Q. My solicitors say the lease appears to be defective, because ….
…. there are no landlord’s covenants to repair the structure of the building.
A. It sounds like this is one of the leases granted under ‘the right to buy’ legislation, contained in the Housing Act 1980 and subsequent amending or consolidating Acts. These Acts imply a ‘covenant’ (an obligation) on the landlord to provide various services, so that the covenant does not have to be typed out in the lease itself. For example, the Housing Act 1985, Schedule 6 implies the following covenant on the part of the landlord: Paragraph 14(2): “ There are implied covenants by the landlord … to keep in repair the structure and exterior of the dwelling-house and of the building in which it is situated (including drains, gutters and external pipes) and to make good any defect affecting that structure”. .
…. there are no Landlord’s covenants to reinstate the building in the event of destruction by fire.
A. This is a similar situation to the one described in the previous answer. The covenant is implied by the Housing Act. Paragraph 14(3) of the Housing Act 1985, Schedule 6 says: “ There are implied covenants by the landlord … to “rebuild or reinstate the dwelling-house and the building in which it is situated in the case of destruction or damage by fire, tempest, flood or any other cause against the risk of which it is normal practice to insure”.
…. the lease does not contain any appurtenant rights of shelter and protection, or right of entry onto other parts of the Estate to carry out repairs.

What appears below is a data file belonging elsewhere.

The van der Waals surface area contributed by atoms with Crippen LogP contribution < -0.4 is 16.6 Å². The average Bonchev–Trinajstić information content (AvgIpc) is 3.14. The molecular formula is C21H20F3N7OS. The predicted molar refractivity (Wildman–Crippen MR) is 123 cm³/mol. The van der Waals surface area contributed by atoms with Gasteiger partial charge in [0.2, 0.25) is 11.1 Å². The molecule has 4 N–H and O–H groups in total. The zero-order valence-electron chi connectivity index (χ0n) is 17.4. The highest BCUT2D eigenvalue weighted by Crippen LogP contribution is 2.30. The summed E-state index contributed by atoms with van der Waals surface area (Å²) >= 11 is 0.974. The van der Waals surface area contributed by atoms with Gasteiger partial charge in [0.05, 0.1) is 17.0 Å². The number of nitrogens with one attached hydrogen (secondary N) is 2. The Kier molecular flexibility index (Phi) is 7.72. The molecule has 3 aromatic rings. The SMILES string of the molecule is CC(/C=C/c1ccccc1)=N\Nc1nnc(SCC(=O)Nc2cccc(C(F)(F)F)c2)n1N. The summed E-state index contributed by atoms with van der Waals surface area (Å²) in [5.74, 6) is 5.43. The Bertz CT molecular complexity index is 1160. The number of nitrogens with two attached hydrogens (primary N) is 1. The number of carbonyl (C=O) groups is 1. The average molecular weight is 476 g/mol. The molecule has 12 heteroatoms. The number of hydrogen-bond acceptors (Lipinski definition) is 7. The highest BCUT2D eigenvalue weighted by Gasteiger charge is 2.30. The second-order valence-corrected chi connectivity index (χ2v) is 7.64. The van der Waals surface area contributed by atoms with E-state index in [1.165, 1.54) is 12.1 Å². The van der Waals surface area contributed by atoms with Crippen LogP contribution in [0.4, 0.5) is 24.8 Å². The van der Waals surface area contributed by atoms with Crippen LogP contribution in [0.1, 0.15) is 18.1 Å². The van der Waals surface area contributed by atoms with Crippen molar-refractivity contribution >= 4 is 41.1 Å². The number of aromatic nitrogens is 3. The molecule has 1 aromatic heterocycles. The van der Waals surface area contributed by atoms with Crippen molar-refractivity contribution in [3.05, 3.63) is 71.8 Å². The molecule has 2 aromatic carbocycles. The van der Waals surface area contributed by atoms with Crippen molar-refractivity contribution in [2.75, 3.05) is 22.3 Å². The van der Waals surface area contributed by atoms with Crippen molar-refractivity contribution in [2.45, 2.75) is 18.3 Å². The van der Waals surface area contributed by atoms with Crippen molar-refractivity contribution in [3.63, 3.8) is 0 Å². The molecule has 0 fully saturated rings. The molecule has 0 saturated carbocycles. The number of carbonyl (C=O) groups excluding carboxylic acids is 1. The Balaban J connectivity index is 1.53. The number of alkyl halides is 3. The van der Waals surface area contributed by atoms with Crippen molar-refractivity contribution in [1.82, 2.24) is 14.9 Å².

A. The lease may be one granted under the ‘right to buy’ legislation, in which case the necessary provisions are implied by the Housing Act 1980 or 1985.
…. there is no provision for mutual enforceabilty of covenants or for the landlord to enforce them.
A. The Council of Mortgage Lenders Handbook – which is the ‘Bible’ for what a lease must contain – says that mutual enforceability of covenants is only necessary where the responsibility for insurance, maintenance and repair of common services is that of one or more tenants. In the Barbican Estate this responsibility is that of the landlord, the City. There is therefore no need for a landlord’s covenant to enforce other tenants’ covenants. If it is not clear in the lease that the landlord is responsible for them, it may be because the lease you are buying was granted pursuant to the ‘right to buy’ legislation, in which case the obligtion is implied by the The Housing Acts 1980 or 1985 instead of being typed into the lease itself. For example, paragraph 14 of Part III of Schedule 6 of the Housing Act 1985 implies a covenant on the part of the landlord “to keep in repair the structure and exterior of the dwelling house and of the building in which it is situated…”